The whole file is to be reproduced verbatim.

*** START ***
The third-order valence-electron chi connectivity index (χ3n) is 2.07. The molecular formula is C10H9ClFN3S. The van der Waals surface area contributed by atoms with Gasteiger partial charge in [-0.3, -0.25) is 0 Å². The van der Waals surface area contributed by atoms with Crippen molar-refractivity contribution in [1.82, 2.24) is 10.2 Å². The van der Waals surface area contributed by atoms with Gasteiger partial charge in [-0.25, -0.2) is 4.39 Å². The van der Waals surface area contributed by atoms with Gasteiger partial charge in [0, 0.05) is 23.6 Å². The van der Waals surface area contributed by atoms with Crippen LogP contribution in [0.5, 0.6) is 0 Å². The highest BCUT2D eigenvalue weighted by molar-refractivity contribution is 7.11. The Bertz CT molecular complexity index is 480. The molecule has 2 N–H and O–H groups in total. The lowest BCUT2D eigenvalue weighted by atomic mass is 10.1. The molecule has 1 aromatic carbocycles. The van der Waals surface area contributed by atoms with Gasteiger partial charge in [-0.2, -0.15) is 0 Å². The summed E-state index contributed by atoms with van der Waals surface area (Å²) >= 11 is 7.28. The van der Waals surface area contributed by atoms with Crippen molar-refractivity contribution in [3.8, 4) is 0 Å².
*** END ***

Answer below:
The third-order valence-electron chi connectivity index (χ3n) is 2.07. The molecular formula is C10H9ClFN3S. The van der Waals surface area contributed by atoms with Gasteiger partial charge in [-0.3, -0.25) is 0 Å². The van der Waals surface area contributed by atoms with Crippen molar-refractivity contribution in [1.82, 2.24) is 10.2 Å². The van der Waals surface area contributed by atoms with Gasteiger partial charge in [-0.25, -0.2) is 4.39 Å². The van der Waals surface area contributed by atoms with Gasteiger partial charge in [0, 0.05) is 23.6 Å². The van der Waals surface area contributed by atoms with Crippen LogP contribution in [0.5, 0.6) is 0 Å². The highest BCUT2D eigenvalue weighted by molar-refractivity contribution is 7.11. The Bertz CT molecular complexity index is 480. The molecule has 2 N–H and O–H groups in total. The lowest BCUT2D eigenvalue weighted by atomic mass is 10.1. The molecule has 1 aromatic carbocycles. The van der Waals surface area contributed by atoms with Gasteiger partial charge in [-0.2, -0.15) is 0 Å². The summed E-state index contributed by atoms with van der Waals surface area (Å²) >= 11 is 7.28. The van der Waals surface area contributed by atoms with Crippen molar-refractivity contribution in [3.8, 4) is 0 Å².